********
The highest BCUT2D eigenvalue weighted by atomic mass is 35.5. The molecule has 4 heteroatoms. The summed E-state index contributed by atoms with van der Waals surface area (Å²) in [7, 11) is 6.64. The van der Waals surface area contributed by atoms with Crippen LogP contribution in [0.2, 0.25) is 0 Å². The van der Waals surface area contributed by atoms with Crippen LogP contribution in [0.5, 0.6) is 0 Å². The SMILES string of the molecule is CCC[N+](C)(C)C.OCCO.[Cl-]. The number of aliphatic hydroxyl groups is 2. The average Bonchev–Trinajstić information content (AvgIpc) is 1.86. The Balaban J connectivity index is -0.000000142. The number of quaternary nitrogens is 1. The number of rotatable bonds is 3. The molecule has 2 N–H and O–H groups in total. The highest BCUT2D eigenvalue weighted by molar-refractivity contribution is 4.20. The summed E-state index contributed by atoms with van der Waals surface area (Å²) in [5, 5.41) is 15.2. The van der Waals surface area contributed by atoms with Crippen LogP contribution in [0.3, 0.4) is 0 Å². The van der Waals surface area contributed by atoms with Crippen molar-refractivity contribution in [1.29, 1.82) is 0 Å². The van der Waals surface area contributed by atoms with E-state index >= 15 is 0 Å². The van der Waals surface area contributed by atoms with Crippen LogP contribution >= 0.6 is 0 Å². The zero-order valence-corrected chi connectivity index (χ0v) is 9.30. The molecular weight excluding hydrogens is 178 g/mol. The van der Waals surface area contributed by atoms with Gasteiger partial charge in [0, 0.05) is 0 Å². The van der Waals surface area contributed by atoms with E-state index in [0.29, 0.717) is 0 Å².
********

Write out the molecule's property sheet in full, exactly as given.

The highest BCUT2D eigenvalue weighted by atomic mass is 35.5. The molecule has 4 heteroatoms. The summed E-state index contributed by atoms with van der Waals surface area (Å²) in [7, 11) is 6.64. The van der Waals surface area contributed by atoms with Crippen LogP contribution in [0.2, 0.25) is 0 Å². The van der Waals surface area contributed by atoms with Crippen LogP contribution in [0.5, 0.6) is 0 Å². The SMILES string of the molecule is CCC[N+](C)(C)C.OCCO.[Cl-]. The number of aliphatic hydroxyl groups is 2. The average Bonchev–Trinajstić information content (AvgIpc) is 1.86. The Balaban J connectivity index is -0.000000142. The number of quaternary nitrogens is 1. The number of rotatable bonds is 3. The molecule has 2 N–H and O–H groups in total. The highest BCUT2D eigenvalue weighted by molar-refractivity contribution is 4.20. The summed E-state index contributed by atoms with van der Waals surface area (Å²) in [5, 5.41) is 15.2. The van der Waals surface area contributed by atoms with Crippen LogP contribution in [0.3, 0.4) is 0 Å². The van der Waals surface area contributed by atoms with Crippen molar-refractivity contribution in [1.29, 1.82) is 0 Å². The van der Waals surface area contributed by atoms with E-state index >= 15 is 0 Å². The van der Waals surface area contributed by atoms with Crippen LogP contribution >= 0.6 is 0 Å². The zero-order valence-corrected chi connectivity index (χ0v) is 9.30. The molecular weight excluding hydrogens is 178 g/mol. The van der Waals surface area contributed by atoms with Gasteiger partial charge in [0, 0.05) is 0 Å². The van der Waals surface area contributed by atoms with E-state index in [0.29, 0.717) is 0 Å².